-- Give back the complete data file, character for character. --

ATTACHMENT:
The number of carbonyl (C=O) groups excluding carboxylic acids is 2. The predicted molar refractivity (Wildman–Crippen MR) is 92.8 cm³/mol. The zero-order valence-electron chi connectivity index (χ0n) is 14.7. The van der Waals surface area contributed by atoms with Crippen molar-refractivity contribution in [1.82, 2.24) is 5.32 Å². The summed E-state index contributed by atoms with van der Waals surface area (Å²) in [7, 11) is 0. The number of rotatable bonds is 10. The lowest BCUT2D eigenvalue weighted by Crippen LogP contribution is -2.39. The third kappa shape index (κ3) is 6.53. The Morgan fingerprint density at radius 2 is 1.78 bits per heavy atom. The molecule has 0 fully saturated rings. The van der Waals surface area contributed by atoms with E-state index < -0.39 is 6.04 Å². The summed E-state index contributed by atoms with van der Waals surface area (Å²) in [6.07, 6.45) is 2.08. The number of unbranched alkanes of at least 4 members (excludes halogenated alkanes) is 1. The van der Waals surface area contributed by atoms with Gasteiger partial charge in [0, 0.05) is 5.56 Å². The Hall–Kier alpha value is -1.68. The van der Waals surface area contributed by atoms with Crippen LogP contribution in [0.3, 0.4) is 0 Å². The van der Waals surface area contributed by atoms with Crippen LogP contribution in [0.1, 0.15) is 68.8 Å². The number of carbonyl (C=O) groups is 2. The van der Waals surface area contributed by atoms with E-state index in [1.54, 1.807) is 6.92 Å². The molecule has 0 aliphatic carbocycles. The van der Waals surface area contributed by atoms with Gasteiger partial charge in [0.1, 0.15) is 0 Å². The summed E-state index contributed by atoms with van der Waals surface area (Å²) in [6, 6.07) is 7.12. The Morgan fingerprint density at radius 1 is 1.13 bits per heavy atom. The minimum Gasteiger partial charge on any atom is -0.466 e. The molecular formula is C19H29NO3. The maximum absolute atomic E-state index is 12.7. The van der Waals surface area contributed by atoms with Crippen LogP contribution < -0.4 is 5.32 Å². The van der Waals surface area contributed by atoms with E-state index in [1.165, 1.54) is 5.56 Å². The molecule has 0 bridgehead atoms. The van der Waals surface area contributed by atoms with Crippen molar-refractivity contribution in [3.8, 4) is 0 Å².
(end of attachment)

The number of carbonyl (C=O) groups excluding carboxylic acids is 2. The predicted molar refractivity (Wildman–Crippen MR) is 92.8 cm³/mol. The zero-order valence-electron chi connectivity index (χ0n) is 14.7. The van der Waals surface area contributed by atoms with Crippen molar-refractivity contribution in [1.82, 2.24) is 5.32 Å². The summed E-state index contributed by atoms with van der Waals surface area (Å²) in [7, 11) is 0. The number of rotatable bonds is 10. The lowest BCUT2D eigenvalue weighted by Crippen LogP contribution is -2.39. The third kappa shape index (κ3) is 6.53. The Morgan fingerprint density at radius 2 is 1.78 bits per heavy atom. The molecule has 0 fully saturated rings. The van der Waals surface area contributed by atoms with E-state index < -0.39 is 6.04 Å². The summed E-state index contributed by atoms with van der Waals surface area (Å²) in [6.07, 6.45) is 2.08. The number of unbranched alkanes of at least 4 members (excludes halogenated alkanes) is 1. The van der Waals surface area contributed by atoms with Gasteiger partial charge in [0, 0.05) is 5.56 Å². The Hall–Kier alpha value is -1.68. The van der Waals surface area contributed by atoms with Crippen LogP contribution in [0.3, 0.4) is 0 Å². The van der Waals surface area contributed by atoms with Crippen LogP contribution in [0.1, 0.15) is 68.8 Å². The number of carbonyl (C=O) groups is 2. The van der Waals surface area contributed by atoms with E-state index in [1.54, 1.807) is 6.92 Å². The molecule has 0 aliphatic carbocycles. The van der Waals surface area contributed by atoms with Gasteiger partial charge in [0.1, 0.15) is 0 Å². The summed E-state index contributed by atoms with van der Waals surface area (Å²) in [6, 6.07) is 7.12. The Morgan fingerprint density at radius 1 is 1.13 bits per heavy atom. The minimum Gasteiger partial charge on any atom is -0.466 e. The molecular formula is C19H29NO3. The maximum absolute atomic E-state index is 12.7. The van der Waals surface area contributed by atoms with Crippen LogP contribution < -0.4 is 5.32 Å². The van der Waals surface area contributed by atoms with E-state index in [1.165, 1.54) is 5.56 Å². The molecule has 0 bridgehead atoms. The van der Waals surface area contributed by atoms with Crippen molar-refractivity contribution in [3.8, 4) is 0 Å².